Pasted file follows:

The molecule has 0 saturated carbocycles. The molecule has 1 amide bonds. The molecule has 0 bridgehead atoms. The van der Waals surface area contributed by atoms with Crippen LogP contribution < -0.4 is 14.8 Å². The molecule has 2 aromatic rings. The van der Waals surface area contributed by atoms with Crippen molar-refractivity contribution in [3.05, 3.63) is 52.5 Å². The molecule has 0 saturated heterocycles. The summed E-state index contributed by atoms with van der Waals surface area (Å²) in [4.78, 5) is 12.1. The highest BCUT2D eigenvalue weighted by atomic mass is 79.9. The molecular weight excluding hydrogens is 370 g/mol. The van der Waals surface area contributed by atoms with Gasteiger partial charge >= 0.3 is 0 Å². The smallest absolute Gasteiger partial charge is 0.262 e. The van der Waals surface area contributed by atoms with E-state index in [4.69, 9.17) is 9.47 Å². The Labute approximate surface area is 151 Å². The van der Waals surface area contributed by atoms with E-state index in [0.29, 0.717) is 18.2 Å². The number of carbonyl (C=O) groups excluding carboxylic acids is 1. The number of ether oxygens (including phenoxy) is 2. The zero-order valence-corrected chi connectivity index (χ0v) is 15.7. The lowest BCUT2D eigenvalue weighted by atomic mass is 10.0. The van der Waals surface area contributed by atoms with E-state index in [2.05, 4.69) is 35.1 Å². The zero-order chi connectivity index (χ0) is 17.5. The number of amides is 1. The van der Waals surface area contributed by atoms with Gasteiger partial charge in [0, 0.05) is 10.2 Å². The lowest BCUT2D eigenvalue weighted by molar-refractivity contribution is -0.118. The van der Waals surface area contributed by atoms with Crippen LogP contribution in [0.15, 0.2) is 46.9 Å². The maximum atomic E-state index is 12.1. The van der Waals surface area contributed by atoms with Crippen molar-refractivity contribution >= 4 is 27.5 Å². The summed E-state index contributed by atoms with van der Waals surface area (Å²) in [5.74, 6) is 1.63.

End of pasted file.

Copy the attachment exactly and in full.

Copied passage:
The molecule has 0 saturated carbocycles. The molecule has 1 amide bonds. The molecule has 0 bridgehead atoms. The van der Waals surface area contributed by atoms with Crippen LogP contribution < -0.4 is 14.8 Å². The molecule has 2 aromatic rings. The van der Waals surface area contributed by atoms with Crippen molar-refractivity contribution in [3.05, 3.63) is 52.5 Å². The molecule has 0 saturated heterocycles. The summed E-state index contributed by atoms with van der Waals surface area (Å²) in [4.78, 5) is 12.1. The highest BCUT2D eigenvalue weighted by atomic mass is 79.9. The molecular weight excluding hydrogens is 370 g/mol. The van der Waals surface area contributed by atoms with Gasteiger partial charge >= 0.3 is 0 Å². The smallest absolute Gasteiger partial charge is 0.262 e. The van der Waals surface area contributed by atoms with E-state index in [4.69, 9.17) is 9.47 Å². The Labute approximate surface area is 151 Å². The van der Waals surface area contributed by atoms with E-state index in [0.29, 0.717) is 18.2 Å². The number of carbonyl (C=O) groups excluding carboxylic acids is 1. The number of ether oxygens (including phenoxy) is 2. The zero-order valence-corrected chi connectivity index (χ0v) is 15.7. The lowest BCUT2D eigenvalue weighted by atomic mass is 10.0. The van der Waals surface area contributed by atoms with E-state index in [2.05, 4.69) is 35.1 Å². The zero-order chi connectivity index (χ0) is 17.5. The number of amides is 1. The van der Waals surface area contributed by atoms with Gasteiger partial charge in [0, 0.05) is 10.2 Å². The lowest BCUT2D eigenvalue weighted by molar-refractivity contribution is -0.118. The van der Waals surface area contributed by atoms with Crippen LogP contribution in [0.15, 0.2) is 46.9 Å². The maximum atomic E-state index is 12.1. The van der Waals surface area contributed by atoms with Crippen molar-refractivity contribution >= 4 is 27.5 Å². The summed E-state index contributed by atoms with van der Waals surface area (Å²) in [5.74, 6) is 1.63.